# Generate equally sized areas in polygon

I am looking for a pseudo code logic that would find `n` equally sized areas in a given polygon. No space should be between or outside the matched areas. First valid match of areas should be returned.

Assuming following polygon `[2,2, 3,1, 5,1, 5,4, 4,5, 2,3]` as an input:

...and `3` as a parameter a valid output could be `[ [2,2, 3,2, 3,3, 4,3, 4,5, 2,3], [2,2, 3,1, 5,1, 4,2, 4,3, 3,3, 3,2], [4,5, 4,2, 5,1, 5,4] ]`:

Another valid output with parameter `3` is `[ [3,4, 3,3, 4,3, 4,2, 3,2, 3,1, 2,2, 2,3], [4,3, 4,2, 3,2, 3,1, 5,1, 5,3], [3,4, 3,3, 5,3, 5,4, 4,5] ]`:

Please note that areas don't have to share same center point. One or more areas may happen to fall right between other areas inside the polygon.

Here is another example of sample input/output.

Assuming following polygon `[1,3, 1,1, 7,1, 7,2, 8,2, 8,3, 5,6, 4,6]` as an input:

..and `5` as a parameter a valid output could be `[ [1,3, 1,1, 3,1, 3,2, 4,3, 3,4, 3,3], [3,2, 3,1, 7,1, 7,2, 6,2, 6,3, 5,3, 5,2], [6,2, 8,2, 8,3, 6,5, 5,5, 5,4, 6,4], [1,3, 3,3, 3,4, 5,5, 6,4, 6,5, 7,5, 6,6, 5,6], [3,4, 4,3, 3,2, 5,2, 5,3, 6,3, 6,4, 5,4, 4,5] ]`:

Following assumptions are made:

• direction of all borders is divisible by 45

• integer coordinates are used for all polygons

• integer area of input polygon is always divisible by `n`

• all polygons may be either convex or concave ones

• solvable, meaning `n` areas can fit properly into the given polygon

• Sharing your research helps everyone. Tell us what you've tried and why it didn’t meet your needs. This demonstrates that you’ve taken the time to try to help yourself, it saves us from reiterating obvious answers, and most of all it helps you get a more specific and relevant answer. Also see How to Ask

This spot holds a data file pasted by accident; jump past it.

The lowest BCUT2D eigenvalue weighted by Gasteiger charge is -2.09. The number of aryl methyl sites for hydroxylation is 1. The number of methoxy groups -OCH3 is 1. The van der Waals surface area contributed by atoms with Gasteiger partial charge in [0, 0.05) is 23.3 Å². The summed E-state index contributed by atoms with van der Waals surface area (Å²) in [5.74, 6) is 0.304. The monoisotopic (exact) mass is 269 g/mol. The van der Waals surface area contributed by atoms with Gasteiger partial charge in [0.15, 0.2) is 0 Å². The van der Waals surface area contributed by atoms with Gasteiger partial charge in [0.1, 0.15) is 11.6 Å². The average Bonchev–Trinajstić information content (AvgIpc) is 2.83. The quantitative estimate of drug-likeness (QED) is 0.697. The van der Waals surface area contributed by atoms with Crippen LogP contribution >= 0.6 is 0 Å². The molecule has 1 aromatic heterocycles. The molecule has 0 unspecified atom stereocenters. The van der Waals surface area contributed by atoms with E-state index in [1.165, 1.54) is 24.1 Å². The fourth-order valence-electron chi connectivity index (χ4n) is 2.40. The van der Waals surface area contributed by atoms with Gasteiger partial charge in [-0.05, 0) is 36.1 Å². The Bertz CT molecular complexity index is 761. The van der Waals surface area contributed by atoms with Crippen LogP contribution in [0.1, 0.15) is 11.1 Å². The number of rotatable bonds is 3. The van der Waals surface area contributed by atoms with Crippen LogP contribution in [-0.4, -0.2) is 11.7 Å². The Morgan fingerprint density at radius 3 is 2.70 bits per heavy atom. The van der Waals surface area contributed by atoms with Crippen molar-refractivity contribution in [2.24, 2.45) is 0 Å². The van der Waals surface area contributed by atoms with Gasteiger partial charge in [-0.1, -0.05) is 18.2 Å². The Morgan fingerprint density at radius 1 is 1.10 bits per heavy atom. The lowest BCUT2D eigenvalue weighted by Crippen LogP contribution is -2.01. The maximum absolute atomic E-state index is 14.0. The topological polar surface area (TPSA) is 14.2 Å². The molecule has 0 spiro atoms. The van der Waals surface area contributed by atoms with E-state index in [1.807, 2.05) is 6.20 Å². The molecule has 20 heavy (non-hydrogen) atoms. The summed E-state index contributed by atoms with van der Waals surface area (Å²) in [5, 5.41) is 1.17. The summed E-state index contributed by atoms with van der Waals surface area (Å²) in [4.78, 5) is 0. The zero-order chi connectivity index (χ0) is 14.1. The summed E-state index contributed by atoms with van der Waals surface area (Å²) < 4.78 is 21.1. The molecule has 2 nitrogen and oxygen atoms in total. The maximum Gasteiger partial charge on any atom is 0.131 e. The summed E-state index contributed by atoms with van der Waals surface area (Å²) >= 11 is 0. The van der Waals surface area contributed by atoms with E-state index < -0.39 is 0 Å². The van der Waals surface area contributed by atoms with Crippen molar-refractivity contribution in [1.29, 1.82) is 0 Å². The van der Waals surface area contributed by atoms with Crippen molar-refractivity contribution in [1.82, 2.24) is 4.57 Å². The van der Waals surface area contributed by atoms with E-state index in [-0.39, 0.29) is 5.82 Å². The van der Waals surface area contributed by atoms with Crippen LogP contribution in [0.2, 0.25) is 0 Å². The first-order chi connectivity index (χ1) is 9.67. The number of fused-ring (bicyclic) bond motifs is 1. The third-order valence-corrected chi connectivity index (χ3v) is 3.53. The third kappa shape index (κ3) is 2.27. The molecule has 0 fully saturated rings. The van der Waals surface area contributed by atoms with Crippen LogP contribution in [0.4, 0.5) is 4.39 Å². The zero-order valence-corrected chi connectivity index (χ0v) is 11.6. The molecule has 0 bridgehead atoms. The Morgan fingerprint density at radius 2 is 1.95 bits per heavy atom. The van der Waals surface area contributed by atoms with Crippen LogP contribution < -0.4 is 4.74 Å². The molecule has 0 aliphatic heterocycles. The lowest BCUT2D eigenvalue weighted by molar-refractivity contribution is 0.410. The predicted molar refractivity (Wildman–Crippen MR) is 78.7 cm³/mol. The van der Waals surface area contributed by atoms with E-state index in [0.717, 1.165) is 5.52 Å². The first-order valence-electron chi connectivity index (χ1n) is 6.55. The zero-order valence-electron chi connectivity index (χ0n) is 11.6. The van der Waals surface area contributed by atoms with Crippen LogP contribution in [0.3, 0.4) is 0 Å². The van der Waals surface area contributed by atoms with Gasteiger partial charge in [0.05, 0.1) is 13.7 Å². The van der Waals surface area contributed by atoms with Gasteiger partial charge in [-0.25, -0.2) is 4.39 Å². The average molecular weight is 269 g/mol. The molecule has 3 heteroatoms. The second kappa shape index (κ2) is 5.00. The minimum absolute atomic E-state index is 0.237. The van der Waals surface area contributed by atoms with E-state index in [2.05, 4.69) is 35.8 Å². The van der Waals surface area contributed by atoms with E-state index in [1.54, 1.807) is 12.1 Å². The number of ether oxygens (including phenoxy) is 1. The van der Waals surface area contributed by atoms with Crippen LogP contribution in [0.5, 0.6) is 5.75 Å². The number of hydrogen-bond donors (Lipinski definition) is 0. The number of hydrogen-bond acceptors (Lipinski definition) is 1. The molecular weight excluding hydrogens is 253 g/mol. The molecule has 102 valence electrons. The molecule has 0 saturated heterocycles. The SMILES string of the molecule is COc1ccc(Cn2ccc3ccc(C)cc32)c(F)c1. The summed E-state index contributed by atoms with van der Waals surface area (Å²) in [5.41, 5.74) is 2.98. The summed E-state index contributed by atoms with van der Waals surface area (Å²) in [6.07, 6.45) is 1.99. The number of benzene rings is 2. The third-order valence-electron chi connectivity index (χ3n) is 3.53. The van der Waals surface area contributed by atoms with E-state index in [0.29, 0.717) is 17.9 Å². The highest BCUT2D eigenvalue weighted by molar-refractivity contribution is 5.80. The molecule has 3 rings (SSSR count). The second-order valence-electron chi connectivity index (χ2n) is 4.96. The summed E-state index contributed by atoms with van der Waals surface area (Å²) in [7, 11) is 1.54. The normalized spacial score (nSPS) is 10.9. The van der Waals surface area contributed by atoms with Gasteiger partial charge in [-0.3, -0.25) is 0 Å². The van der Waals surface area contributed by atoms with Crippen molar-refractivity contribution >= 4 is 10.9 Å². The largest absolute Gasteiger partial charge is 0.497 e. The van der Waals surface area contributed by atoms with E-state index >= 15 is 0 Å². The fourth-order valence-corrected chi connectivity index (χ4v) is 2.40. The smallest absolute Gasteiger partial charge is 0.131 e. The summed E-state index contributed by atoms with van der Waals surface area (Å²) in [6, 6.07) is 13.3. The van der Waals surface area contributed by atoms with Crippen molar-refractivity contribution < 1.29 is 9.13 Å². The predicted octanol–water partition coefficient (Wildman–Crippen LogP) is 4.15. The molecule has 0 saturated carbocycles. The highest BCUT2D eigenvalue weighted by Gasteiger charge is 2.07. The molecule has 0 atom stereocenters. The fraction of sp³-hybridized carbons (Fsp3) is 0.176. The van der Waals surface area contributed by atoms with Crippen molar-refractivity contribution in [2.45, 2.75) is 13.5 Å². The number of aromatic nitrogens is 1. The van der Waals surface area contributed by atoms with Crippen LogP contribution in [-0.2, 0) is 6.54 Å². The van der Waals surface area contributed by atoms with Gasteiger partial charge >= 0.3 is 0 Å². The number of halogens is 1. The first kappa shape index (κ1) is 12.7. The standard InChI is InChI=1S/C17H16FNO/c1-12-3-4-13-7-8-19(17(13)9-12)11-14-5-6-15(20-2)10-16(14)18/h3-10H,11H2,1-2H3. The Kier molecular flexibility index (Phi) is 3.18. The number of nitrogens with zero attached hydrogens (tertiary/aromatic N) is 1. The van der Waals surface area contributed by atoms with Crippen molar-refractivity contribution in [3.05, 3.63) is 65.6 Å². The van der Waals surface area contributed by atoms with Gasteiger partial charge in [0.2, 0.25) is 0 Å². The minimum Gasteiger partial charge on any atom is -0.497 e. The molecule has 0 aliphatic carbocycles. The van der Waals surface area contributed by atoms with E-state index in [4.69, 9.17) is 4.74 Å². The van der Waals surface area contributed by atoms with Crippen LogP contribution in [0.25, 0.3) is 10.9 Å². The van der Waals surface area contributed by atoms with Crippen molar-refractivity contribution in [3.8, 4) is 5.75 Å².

– gnat
Feb 3, 2016 at 16:51
• You mean "equally sized" areas, not "equally distributed", I guess? Feb 3, 2016 at 16:52
• @DocBrown you're so right, I knew I will get something wrong here. I definitely meant equally sized. Fixed Feb 3, 2016 at 16:53
• Are your input polygons always convex, as in your example? Feb 3, 2016 at 16:55
• @DocBrown Any format will work really, I just chose this format because I saw it somewhere and guessed it's the major one, but I would love to get corrected. Feb 3, 2016 at 16:57

Not solvable. I tried a number of methods until i realized it couldn't be done.

Assume a shape with area 4, which should be divided in 2 parts with area 2 each:

The leftmost triangle and square must be part of shape 1, but it needs another triangle. The only place that could be taken from is the square to the right, but then the remainder is split in two regions.

• Not solvable in general of course, but I guess the OP could be interested in an algorithm which solves the problem for each case where it can be solved, and otherwise outputs that it cannot be solved ;-) Gave you an upvote, either. Feb 4, 2016 at 16:56
• Good catch. I didn't think about it. We could either add an assumption that area is valid as long it consists of path coordinates that are not intercepted by other areas which would result in `[ [0,1, 2,1, 2,2, 3,2, 2,3, 2,2 1,2], [2,2, 2,0, 3,0, 3,2] ] ` either accept the fact that an exception is thrown in case the function iterated over all variants and didn't find a match. What do you think? Feb 4, 2016 at 17:03
• For the sake of simplicity I've added an assumption that only solvable variations of polygon and number of areas are passed as an input. See my edit. Thank you Feb 4, 2016 at 17:18

As I said in my comment to Doc Browns (otherwise excellent) answer, there is a matter of choice of square->triangle division which makes it slightly harder to device an algorithm. Also, you don't have to make it serially, but can do it in parallell, as some of my suggestions show.

I made several heuristic approaches at first.

Voronoi: Choose N points (non-integer coordinates) in the shape, create a voronoi map. Let the points attract and repel each other with respect to their area (too large attracts, too small repels).

Useful for large A/N, easy to fall into local maxima.

Circle method: The goal is to remove problematic areas, and then to continue using another method.

Choose a point (non-integer) in the interior, and a radius r. The interior minus the circle will create k disconnected subregions. If any of the subregions are of size A/n, remove it. Also, if any is 2*A/n, it should be easy to split it, and remove them also. Lower the radius slightly, and continue (possibly use some binary search).